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Trick in my Book to Not Stress Out

I have worked with a number of people who stress out, either with the pressure from their bosses or the workload.

They resort to binge eating and other extraneous habits that does more ill than good in stress management.

You too would have seen people pull their hair out, turn and twist in their seats, and never get up, except for toilet. Lunch and breakfast are done in front of their terminals as well!

In China, stress is dealt in a very different way. They hide behind a mask, and call it the no face day. Or perhaps, employees take things in their own hands by changing their designations to deal with stress.

I rarely stress out. No matter what the pressure is, and the weight of the workload can hardly make a dent in my emotional psyche.

I was not always like this. I have learnt through experience, and past errors. My learning is what I call the trick, which I refer to in the title of this article.

The secret, as it happens, is taking constant breaks and encouraging sufficient distractions to allow my mind to wander between different worlds, thoughts and actions.

Yes, I take mini breaks after every few minutes of productive work. This helps me not to focus repeatedly on work. This works to my advantage, by avoiding stress.

On a regular day, I work for maybe half an hour, take a coffee break. Another half an hour of work, and then a loo break, and so on. Before I know it, the work on my hands gets completed rapidly fast, and I am as fresh as I started.

My colleagues who are sitting next to me, and doing the same thing as me, without the breaks, are not as productive, and start to lose social cognizance as the day goes by. They start binging on candies and other sugary snacks, to counter the stress, and, munching does not help, unless the target is to increase the waistline.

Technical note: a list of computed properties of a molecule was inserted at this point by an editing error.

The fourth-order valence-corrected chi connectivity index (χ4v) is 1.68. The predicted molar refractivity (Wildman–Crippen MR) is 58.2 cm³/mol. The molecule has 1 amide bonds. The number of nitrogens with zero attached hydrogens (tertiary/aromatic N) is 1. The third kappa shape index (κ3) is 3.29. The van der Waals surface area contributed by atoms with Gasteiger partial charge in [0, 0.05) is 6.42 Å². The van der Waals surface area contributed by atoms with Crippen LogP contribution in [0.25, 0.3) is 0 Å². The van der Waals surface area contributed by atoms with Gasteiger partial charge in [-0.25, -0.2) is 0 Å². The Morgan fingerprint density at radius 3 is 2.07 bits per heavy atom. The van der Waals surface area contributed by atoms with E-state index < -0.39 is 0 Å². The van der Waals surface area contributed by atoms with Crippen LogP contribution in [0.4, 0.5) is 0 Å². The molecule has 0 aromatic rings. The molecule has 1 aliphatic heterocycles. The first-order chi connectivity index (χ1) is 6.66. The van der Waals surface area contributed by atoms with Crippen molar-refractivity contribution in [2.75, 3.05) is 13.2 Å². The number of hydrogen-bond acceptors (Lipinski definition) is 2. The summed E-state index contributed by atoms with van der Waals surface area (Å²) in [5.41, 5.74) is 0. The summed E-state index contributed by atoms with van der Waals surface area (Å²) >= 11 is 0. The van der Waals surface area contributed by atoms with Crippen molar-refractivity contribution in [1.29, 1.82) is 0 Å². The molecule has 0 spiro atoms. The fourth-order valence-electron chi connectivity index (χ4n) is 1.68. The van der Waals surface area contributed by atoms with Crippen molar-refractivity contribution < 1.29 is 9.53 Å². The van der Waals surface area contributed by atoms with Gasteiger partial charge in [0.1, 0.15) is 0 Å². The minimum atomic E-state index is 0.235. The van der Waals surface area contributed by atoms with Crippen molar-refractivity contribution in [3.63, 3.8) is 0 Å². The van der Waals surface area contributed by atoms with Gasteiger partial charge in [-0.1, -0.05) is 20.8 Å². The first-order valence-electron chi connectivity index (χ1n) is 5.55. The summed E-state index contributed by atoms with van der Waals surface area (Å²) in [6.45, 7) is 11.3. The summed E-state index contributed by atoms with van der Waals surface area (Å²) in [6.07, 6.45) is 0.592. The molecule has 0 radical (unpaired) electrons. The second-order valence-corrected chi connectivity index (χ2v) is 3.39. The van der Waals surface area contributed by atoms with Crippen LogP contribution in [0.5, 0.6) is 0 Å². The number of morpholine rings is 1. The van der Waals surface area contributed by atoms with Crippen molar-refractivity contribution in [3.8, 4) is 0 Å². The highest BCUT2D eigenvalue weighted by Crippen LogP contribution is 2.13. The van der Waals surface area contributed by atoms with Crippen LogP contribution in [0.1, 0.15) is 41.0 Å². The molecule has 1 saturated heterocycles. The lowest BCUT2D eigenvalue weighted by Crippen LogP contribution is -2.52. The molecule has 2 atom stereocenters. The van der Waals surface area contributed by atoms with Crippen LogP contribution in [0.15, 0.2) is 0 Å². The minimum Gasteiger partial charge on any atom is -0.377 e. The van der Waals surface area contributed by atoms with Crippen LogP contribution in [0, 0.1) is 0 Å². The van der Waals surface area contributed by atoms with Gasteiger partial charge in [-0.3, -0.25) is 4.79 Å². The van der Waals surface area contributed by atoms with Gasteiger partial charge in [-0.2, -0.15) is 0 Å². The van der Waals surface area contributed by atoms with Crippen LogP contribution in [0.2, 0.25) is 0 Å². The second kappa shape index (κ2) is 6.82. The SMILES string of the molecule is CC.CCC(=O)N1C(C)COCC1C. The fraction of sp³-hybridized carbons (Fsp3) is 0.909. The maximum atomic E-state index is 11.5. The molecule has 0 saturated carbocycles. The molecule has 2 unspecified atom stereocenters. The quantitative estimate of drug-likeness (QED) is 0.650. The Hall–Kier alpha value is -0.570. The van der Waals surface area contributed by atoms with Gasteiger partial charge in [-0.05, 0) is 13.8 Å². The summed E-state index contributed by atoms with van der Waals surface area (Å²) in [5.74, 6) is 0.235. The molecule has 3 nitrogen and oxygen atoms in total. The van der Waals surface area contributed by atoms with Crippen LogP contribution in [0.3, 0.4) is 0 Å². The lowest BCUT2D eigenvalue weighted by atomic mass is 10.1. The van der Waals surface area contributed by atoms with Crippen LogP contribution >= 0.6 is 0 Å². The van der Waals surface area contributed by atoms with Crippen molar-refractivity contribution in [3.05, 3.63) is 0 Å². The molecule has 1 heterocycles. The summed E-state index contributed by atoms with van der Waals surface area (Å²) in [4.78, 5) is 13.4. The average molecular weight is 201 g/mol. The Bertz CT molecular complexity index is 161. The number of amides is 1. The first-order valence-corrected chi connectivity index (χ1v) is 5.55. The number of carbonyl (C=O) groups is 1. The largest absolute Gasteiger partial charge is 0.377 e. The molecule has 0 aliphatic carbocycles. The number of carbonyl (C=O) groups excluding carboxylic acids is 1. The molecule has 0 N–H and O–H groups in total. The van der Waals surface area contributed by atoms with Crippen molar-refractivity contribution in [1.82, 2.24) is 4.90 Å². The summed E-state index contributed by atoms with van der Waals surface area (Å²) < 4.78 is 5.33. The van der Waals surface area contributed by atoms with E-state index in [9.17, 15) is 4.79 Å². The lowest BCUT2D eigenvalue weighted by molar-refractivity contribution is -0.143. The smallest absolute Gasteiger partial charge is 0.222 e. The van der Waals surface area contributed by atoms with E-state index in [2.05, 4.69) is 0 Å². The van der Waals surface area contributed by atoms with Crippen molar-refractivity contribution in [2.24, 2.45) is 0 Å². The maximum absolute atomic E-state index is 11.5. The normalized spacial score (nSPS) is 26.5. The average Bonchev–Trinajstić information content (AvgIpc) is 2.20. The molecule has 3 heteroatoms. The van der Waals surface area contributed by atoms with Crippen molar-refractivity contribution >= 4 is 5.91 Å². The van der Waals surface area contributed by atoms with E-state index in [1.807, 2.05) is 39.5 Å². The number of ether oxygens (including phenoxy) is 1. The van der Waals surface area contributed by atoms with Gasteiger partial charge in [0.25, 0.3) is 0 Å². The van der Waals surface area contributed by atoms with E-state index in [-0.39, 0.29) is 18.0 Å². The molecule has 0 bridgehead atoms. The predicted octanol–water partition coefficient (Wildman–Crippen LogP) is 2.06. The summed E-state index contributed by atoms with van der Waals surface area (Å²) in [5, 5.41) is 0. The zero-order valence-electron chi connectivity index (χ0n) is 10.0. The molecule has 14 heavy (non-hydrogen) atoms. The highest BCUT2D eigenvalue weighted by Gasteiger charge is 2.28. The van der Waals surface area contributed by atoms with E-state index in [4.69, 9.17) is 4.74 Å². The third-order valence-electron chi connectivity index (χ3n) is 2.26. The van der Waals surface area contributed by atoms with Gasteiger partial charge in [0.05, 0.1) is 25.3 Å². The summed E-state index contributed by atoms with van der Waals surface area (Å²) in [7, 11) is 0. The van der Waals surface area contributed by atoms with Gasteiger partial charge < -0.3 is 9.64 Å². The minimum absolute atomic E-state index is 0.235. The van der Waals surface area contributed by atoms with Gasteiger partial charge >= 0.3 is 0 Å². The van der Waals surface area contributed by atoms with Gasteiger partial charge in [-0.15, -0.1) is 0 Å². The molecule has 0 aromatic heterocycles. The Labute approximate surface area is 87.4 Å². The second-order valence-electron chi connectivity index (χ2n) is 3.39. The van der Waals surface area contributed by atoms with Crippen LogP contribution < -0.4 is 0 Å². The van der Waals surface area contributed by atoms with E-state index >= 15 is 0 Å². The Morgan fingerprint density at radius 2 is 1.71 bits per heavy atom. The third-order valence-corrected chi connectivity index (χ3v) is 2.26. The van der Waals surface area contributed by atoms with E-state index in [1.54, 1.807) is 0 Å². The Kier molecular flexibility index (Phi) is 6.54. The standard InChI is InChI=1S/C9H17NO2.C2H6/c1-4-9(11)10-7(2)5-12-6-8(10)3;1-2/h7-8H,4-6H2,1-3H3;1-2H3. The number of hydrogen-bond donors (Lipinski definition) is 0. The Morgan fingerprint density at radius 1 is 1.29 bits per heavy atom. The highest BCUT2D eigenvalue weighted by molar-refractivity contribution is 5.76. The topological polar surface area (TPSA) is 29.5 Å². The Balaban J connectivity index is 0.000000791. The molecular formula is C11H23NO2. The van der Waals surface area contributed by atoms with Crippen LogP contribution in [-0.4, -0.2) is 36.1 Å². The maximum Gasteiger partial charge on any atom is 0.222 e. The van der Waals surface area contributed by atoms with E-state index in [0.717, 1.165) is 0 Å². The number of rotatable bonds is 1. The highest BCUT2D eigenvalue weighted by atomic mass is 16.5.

I don’t need reminders to take breaks. I am used to taking breaks that my body starts to crave after a while. But if you need to set reminders, so be it. You can leverage on your task list, or calendar to schedule breaks.

There is a popular tool called as the pomodoro technique, that proposes that you break down your work in intervals of 25 minutes, and followed by a short break. The founder of this technique, Francesco Cirillo, believes that working with breaks helps in developing mental agility. You can find a number of web and phone apps to help you keep time, and sound an alarm when you are due (for a break).

If you have to live with a boss who does not conform to end result, but rather keeps tabs on work hours, try breaking with stretching exercises at your workstation.

If you believe in being productive, and not stressing out, if you believe that the end result matters, and the not the means, take sufficient breaks. For you, it could be a break after 20 minutes of work, or 50 minutes. Working time does not matter, but breaks do.

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